However, sad and miserable these things were to him, he never gave in to bitterness or resentment or "woe is me." He carried on strong and steady in his faith, in his hobbies, and in his relationships with his family and friends. He brought humor and lightheartedness to most every situation. He remained a lifelong learner and pursuer of knowledge. He loved crossword puzzles and intellectual conversation. Every gift I have received from him in the past few years has been a book on some intriguing and mind-growing topic. He cared about his family deeply and always obliged his granddaughter's (six of us) requests for pictures and dancing. He lived his entire married life answering to the name "Cow" because in my grandmother's thick Portuguese accent she could not, for the life of her, pronounce the "r" in his name to say Carl. He was devoted, kind, patient, enduring, steadfast, thoughtful, and in all things, practical.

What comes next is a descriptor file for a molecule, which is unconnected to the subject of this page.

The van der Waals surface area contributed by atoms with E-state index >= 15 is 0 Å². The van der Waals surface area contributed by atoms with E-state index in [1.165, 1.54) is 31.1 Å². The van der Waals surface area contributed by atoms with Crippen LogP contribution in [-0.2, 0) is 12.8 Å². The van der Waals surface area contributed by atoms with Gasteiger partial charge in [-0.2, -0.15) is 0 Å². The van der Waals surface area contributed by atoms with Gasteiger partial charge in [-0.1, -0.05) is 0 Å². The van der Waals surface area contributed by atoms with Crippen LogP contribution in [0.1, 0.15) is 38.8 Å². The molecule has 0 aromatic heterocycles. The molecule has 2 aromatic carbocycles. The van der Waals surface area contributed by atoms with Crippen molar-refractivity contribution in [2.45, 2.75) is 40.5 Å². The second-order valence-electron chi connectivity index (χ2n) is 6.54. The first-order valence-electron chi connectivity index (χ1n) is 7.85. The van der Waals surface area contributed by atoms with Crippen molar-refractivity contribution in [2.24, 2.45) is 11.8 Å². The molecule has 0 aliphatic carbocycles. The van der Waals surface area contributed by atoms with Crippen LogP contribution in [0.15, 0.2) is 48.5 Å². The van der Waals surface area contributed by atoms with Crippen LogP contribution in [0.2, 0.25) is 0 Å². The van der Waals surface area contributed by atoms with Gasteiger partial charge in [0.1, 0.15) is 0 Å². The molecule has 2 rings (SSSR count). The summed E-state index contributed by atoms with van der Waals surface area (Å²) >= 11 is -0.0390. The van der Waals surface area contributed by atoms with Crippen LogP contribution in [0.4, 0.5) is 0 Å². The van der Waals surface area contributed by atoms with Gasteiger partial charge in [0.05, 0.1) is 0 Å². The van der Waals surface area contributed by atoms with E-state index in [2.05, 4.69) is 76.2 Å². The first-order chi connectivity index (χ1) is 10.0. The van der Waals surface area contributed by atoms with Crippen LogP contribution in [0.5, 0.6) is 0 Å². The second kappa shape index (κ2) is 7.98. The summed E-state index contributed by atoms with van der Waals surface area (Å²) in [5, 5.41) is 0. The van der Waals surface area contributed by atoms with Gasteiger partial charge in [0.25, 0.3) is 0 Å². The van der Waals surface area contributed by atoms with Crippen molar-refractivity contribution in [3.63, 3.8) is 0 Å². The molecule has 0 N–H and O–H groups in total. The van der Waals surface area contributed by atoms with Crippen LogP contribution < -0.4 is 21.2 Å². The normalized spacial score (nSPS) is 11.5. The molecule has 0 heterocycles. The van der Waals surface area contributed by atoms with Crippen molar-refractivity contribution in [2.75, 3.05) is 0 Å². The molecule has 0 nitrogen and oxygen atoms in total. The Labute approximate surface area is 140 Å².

A month ago, he chose to accept Hospice care. He did this with full mental capacity and a readiness to "let nature take its course." He humorously referred to his death and this final stage of his life as "his project" and would routinely ask the hospice staff, "how am I doing on my project?" Well, his project is complete now and his family is left to continue on this journey of life without him. As my dad said, "He set the bar very high for us to follow in our own lives and our gratitude for his presence in our lives is boundless. We firmly believe that he will soon be with his wife and, more importantly, with God. We are firm in our conviction that death is not a finality but a stepping from one plane of existence to another, much better one."
Thank you Vovo. I love you.